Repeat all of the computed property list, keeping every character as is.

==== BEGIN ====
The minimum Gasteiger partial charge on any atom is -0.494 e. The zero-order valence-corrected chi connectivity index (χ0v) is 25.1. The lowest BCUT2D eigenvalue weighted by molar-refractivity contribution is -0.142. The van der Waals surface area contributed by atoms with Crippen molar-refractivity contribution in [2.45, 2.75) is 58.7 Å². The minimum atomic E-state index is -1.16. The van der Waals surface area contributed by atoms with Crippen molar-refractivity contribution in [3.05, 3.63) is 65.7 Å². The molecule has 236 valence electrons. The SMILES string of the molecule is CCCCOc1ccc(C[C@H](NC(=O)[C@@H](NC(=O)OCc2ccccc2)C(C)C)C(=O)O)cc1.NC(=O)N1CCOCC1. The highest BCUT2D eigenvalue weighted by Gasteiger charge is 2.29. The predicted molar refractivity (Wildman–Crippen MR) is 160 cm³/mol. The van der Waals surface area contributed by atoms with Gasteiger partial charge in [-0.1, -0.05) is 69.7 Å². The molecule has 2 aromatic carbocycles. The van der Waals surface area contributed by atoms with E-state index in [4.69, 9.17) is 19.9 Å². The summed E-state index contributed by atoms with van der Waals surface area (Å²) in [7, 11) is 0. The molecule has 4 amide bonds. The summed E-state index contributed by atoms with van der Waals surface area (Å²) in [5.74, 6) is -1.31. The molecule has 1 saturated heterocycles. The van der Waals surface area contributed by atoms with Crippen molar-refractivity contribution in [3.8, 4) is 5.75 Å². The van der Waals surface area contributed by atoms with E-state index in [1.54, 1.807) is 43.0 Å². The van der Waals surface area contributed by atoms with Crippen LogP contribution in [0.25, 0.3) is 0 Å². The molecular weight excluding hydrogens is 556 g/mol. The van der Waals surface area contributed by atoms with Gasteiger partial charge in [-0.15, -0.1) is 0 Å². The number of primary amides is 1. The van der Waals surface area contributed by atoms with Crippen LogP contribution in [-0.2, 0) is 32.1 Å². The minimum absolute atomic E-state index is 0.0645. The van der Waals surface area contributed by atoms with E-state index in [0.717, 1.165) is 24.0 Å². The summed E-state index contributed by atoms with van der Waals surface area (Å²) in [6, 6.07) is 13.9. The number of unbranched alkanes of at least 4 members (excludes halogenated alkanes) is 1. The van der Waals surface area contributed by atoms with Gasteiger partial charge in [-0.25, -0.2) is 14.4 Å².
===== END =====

The minimum Gasteiger partial charge on any atom is -0.494 e. The zero-order valence-corrected chi connectivity index (χ0v) is 25.1. The lowest BCUT2D eigenvalue weighted by molar-refractivity contribution is -0.142. The van der Waals surface area contributed by atoms with Crippen molar-refractivity contribution in [2.45, 2.75) is 58.7 Å². The minimum atomic E-state index is -1.16. The van der Waals surface area contributed by atoms with Crippen molar-refractivity contribution in [3.05, 3.63) is 65.7 Å². The molecule has 236 valence electrons. The SMILES string of the molecule is CCCCOc1ccc(C[C@H](NC(=O)[C@@H](NC(=O)OCc2ccccc2)C(C)C)C(=O)O)cc1.NC(=O)N1CCOCC1. The highest BCUT2D eigenvalue weighted by Gasteiger charge is 2.29. The predicted molar refractivity (Wildman–Crippen MR) is 160 cm³/mol. The van der Waals surface area contributed by atoms with Gasteiger partial charge in [-0.1, -0.05) is 69.7 Å². The molecule has 2 aromatic carbocycles. The van der Waals surface area contributed by atoms with E-state index in [4.69, 9.17) is 19.9 Å². The summed E-state index contributed by atoms with van der Waals surface area (Å²) in [7, 11) is 0. The molecule has 4 amide bonds. The summed E-state index contributed by atoms with van der Waals surface area (Å²) in [5.74, 6) is -1.31. The molecule has 1 saturated heterocycles. The van der Waals surface area contributed by atoms with Crippen molar-refractivity contribution in [3.8, 4) is 5.75 Å². The van der Waals surface area contributed by atoms with E-state index in [1.54, 1.807) is 43.0 Å². The van der Waals surface area contributed by atoms with Crippen LogP contribution in [0.25, 0.3) is 0 Å². The molecular weight excluding hydrogens is 556 g/mol. The van der Waals surface area contributed by atoms with Gasteiger partial charge in [-0.15, -0.1) is 0 Å². The number of primary amides is 1. The van der Waals surface area contributed by atoms with Crippen LogP contribution in [-0.2, 0) is 32.1 Å². The minimum absolute atomic E-state index is 0.0645. The van der Waals surface area contributed by atoms with E-state index in [0.717, 1.165) is 24.0 Å². The summed E-state index contributed by atoms with van der Waals surface area (Å²) in [6, 6.07) is 13.9. The number of unbranched alkanes of at least 4 members (excludes halogenated alkanes) is 1. The van der Waals surface area contributed by atoms with Gasteiger partial charge in [-0.25, -0.2) is 14.4 Å².